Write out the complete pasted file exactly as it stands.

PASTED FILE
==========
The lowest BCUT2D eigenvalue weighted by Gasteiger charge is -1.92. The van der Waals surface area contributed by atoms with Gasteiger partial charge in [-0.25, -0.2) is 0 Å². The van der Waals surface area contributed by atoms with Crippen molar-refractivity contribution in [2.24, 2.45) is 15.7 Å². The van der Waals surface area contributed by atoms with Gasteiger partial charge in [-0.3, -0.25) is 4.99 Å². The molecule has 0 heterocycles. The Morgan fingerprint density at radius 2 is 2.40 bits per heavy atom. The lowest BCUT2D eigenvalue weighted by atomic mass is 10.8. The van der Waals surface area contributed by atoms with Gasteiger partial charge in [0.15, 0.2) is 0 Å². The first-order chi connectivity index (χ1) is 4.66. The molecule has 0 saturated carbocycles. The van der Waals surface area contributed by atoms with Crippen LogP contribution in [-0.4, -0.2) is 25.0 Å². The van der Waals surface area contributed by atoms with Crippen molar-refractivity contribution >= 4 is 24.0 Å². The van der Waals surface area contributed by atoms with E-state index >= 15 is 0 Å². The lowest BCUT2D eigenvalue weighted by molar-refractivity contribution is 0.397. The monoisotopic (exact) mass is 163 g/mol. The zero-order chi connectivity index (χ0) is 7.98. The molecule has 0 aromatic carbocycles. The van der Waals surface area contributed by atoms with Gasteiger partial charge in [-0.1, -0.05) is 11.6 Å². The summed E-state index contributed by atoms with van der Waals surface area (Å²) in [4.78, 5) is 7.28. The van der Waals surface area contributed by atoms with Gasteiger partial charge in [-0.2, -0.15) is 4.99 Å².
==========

The lowest BCUT2D eigenvalue weighted by Gasteiger charge is -1.92. The van der Waals surface area contributed by atoms with Gasteiger partial charge in [-0.25, -0.2) is 0 Å². The van der Waals surface area contributed by atoms with Crippen molar-refractivity contribution in [2.24, 2.45) is 15.7 Å². The van der Waals surface area contributed by atoms with Gasteiger partial charge in [-0.3, -0.25) is 4.99 Å². The molecule has 0 heterocycles. The Morgan fingerprint density at radius 2 is 2.40 bits per heavy atom. The lowest BCUT2D eigenvalue weighted by atomic mass is 10.8. The van der Waals surface area contributed by atoms with Gasteiger partial charge in [0.15, 0.2) is 0 Å². The first-order chi connectivity index (χ1) is 4.66. The molecule has 0 saturated carbocycles. The van der Waals surface area contributed by atoms with Crippen LogP contribution in [-0.4, -0.2) is 25.0 Å². The van der Waals surface area contributed by atoms with Crippen molar-refractivity contribution >= 4 is 24.0 Å². The van der Waals surface area contributed by atoms with E-state index >= 15 is 0 Å². The lowest BCUT2D eigenvalue weighted by molar-refractivity contribution is 0.397. The monoisotopic (exact) mass is 163 g/mol. The zero-order chi connectivity index (χ0) is 7.98. The molecule has 0 aromatic carbocycles. The van der Waals surface area contributed by atoms with Gasteiger partial charge in [-0.1, -0.05) is 11.6 Å². The summed E-state index contributed by atoms with van der Waals surface area (Å²) in [4.78, 5) is 7.28. The van der Waals surface area contributed by atoms with Gasteiger partial charge in [-0.2, -0.15) is 4.99 Å².